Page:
Most modern food dehydrators are low-power convection ovens that uses heated air flow to reduce the water content of foods. The water content of food is usually very high, typically 80–95% for various fruits and vegetables and 50–75% for various meats. Removing moisture from food restrains various bacteria from growing and spoiling food. Further, removing moisture from food dramatically reduces the weight and often volume of the food, making it easier for storage. Thus, food dehydrators are used to preserve and extend the shelf life of various foods.
Food dehydrators require heat sources such as solar energy, electric power or biofuel, and vary in form from large-scale dehydration projects to do-it-yourself projects or commercially sold appliances for domestic use. A commercial food dehydrator's basic parts usually consist of a heating element, an electric fan, air vents which allow for air circulation, and food trays to lay food upon. A dehydrator's heating element, fans and vents simultaneously work to direct hot air over the food, accelerate surface evaporation and warm the food causing moisture to be also released from its interior. This process continues until the food is dried to a substantially lower water content, usually less than 20%.
Most foods are dehydrated at 130 °F (54 °C), although meats being made into jerky should be dehydrated at a higher temperature of 155 °F (68 °C) — or preheated to that temperature — to guard against pathogens that may already be in the meat. The key to successful food dehydration is the application of a constant temperature and adequate air flow. Too high a temperature can cause hardened foods: food that is hard and dry on the outside but moist, and therefore vulnerable to spoiling, on the inside.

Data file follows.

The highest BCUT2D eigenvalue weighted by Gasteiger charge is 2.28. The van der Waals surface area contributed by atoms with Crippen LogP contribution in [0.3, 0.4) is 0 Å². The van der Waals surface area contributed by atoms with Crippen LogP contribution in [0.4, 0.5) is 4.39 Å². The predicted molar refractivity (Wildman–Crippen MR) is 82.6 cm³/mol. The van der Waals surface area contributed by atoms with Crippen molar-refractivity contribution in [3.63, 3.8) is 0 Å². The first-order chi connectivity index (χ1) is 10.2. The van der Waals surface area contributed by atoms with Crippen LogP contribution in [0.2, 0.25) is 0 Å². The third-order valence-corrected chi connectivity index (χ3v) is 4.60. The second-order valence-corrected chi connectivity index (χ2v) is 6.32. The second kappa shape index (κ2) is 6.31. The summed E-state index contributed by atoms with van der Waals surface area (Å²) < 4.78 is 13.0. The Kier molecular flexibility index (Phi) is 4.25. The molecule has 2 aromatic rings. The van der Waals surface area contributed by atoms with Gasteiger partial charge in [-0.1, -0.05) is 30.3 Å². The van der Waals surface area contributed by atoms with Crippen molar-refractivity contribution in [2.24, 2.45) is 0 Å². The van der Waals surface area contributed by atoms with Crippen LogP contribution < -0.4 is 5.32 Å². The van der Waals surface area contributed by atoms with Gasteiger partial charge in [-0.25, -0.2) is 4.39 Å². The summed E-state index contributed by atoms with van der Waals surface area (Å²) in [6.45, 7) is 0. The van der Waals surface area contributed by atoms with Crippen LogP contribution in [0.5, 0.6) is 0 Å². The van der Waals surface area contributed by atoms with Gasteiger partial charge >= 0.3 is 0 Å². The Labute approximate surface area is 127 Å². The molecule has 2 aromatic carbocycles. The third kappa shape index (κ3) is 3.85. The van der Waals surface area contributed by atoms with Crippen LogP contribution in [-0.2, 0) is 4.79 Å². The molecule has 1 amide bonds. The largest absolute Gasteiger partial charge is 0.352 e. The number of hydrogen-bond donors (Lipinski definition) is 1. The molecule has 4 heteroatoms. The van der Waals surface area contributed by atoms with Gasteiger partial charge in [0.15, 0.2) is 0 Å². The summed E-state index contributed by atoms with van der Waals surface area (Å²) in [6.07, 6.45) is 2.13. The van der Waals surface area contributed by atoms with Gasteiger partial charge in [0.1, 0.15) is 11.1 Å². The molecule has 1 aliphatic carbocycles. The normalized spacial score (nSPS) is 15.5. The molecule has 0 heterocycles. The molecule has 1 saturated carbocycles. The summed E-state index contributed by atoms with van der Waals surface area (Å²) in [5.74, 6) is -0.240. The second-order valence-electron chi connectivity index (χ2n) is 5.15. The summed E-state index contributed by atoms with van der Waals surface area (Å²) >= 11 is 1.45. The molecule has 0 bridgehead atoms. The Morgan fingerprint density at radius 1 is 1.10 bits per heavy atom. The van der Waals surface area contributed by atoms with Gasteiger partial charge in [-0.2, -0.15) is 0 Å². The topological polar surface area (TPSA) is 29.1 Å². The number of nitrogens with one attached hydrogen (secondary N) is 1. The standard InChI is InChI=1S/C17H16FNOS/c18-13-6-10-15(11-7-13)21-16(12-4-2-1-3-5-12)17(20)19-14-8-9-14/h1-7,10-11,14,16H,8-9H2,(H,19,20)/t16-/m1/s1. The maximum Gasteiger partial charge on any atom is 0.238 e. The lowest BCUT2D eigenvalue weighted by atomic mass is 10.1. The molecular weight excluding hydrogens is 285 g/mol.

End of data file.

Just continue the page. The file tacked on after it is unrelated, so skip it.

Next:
Solar food dehydrators
Solar food drying involves the use of a solar dryer designed and built specifically for this purpose. Solar drying is distinctly different from open-air "sun drying", a simple primitive technique that has been used for thousands of years. A good solar food dryer may dry food much faster than some air driers. Some solar driers can achieve higher food drying temperatures than some air driers. However, direct sun drying can chemically alter some foods making them less appetizing.
Food drying is an excellent solar energy application since food drying primarily requires heat, and solar radiation is easily converted to heat. A clear or translucent glazing allows sunlight to enter an enclosed chamber where it is converted to heat when it strikes a dark interior surface. Airflow is typically achieved with natural convection (warm air rises). Adjustable venting allows regulation of airflow and temperature.
Solar food drying is effective and practical in most of the populated places of the world. A general rule is that, if you can grow a successful vegetable garden, then there is enough solar energy to dry the food you produce (some overcast, northern maritime climates are the exception).
Some solar food dryer designs employ a separate solar collector to generate the heated air, which is then directed into a food chamber or cabinet. This type of solar food dehydrator is called an indirect solar dryer. Other designs combine the collector and food cabinet and allow direct heating of food (these are called direct solar dryers). It is said that the indirect dryers allow much better drying, but the downside is their larger size. Backup electric heating can be incorporated into some solar food dehydrators to provide an alternative heat source if the weather changes.
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